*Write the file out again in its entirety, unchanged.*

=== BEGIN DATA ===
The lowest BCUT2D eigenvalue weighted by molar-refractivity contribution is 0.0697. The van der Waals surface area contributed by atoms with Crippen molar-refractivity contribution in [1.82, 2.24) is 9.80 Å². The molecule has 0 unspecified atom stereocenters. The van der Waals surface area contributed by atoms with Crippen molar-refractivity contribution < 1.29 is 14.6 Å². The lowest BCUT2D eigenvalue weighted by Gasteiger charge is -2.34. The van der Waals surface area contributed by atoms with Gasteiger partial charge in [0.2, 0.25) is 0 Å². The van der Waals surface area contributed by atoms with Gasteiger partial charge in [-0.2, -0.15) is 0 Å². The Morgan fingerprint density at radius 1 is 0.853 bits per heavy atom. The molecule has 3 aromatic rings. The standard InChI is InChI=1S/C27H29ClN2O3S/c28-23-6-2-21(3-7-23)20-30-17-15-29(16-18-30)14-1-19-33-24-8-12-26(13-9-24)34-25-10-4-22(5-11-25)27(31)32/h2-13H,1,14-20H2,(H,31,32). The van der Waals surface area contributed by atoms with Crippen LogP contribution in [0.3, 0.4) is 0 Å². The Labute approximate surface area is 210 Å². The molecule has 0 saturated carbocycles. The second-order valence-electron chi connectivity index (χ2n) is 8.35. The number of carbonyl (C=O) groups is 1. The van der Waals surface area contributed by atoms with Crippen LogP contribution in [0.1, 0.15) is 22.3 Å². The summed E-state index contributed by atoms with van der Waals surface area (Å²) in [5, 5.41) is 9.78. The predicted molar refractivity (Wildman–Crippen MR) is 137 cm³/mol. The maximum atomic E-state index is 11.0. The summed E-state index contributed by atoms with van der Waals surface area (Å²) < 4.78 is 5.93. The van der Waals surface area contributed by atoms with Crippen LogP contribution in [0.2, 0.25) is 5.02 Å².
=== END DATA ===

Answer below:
The lowest BCUT2D eigenvalue weighted by molar-refractivity contribution is 0.0697. The van der Waals surface area contributed by atoms with Crippen molar-refractivity contribution in [1.82, 2.24) is 9.80 Å². The molecule has 0 unspecified atom stereocenters. The van der Waals surface area contributed by atoms with Crippen molar-refractivity contribution < 1.29 is 14.6 Å². The lowest BCUT2D eigenvalue weighted by Gasteiger charge is -2.34. The van der Waals surface area contributed by atoms with Gasteiger partial charge in [0.2, 0.25) is 0 Å². The van der Waals surface area contributed by atoms with Gasteiger partial charge in [-0.2, -0.15) is 0 Å². The Morgan fingerprint density at radius 1 is 0.853 bits per heavy atom. The molecule has 3 aromatic rings. The standard InChI is InChI=1S/C27H29ClN2O3S/c28-23-6-2-21(3-7-23)20-30-17-15-29(16-18-30)14-1-19-33-24-8-12-26(13-9-24)34-25-10-4-22(5-11-25)27(31)32/h2-13H,1,14-20H2,(H,31,32). The van der Waals surface area contributed by atoms with Crippen LogP contribution in [0.3, 0.4) is 0 Å². The Labute approximate surface area is 210 Å². The molecule has 0 saturated carbocycles. The second-order valence-electron chi connectivity index (χ2n) is 8.35. The number of carbonyl (C=O) groups is 1. The van der Waals surface area contributed by atoms with Crippen LogP contribution in [0.1, 0.15) is 22.3 Å². The summed E-state index contributed by atoms with van der Waals surface area (Å²) in [5, 5.41) is 9.78. The predicted molar refractivity (Wildman–Crippen MR) is 137 cm³/mol. The maximum atomic E-state index is 11.0. The summed E-state index contributed by atoms with van der Waals surface area (Å²) < 4.78 is 5.93. The van der Waals surface area contributed by atoms with Crippen LogP contribution in [0.2, 0.25) is 5.02 Å².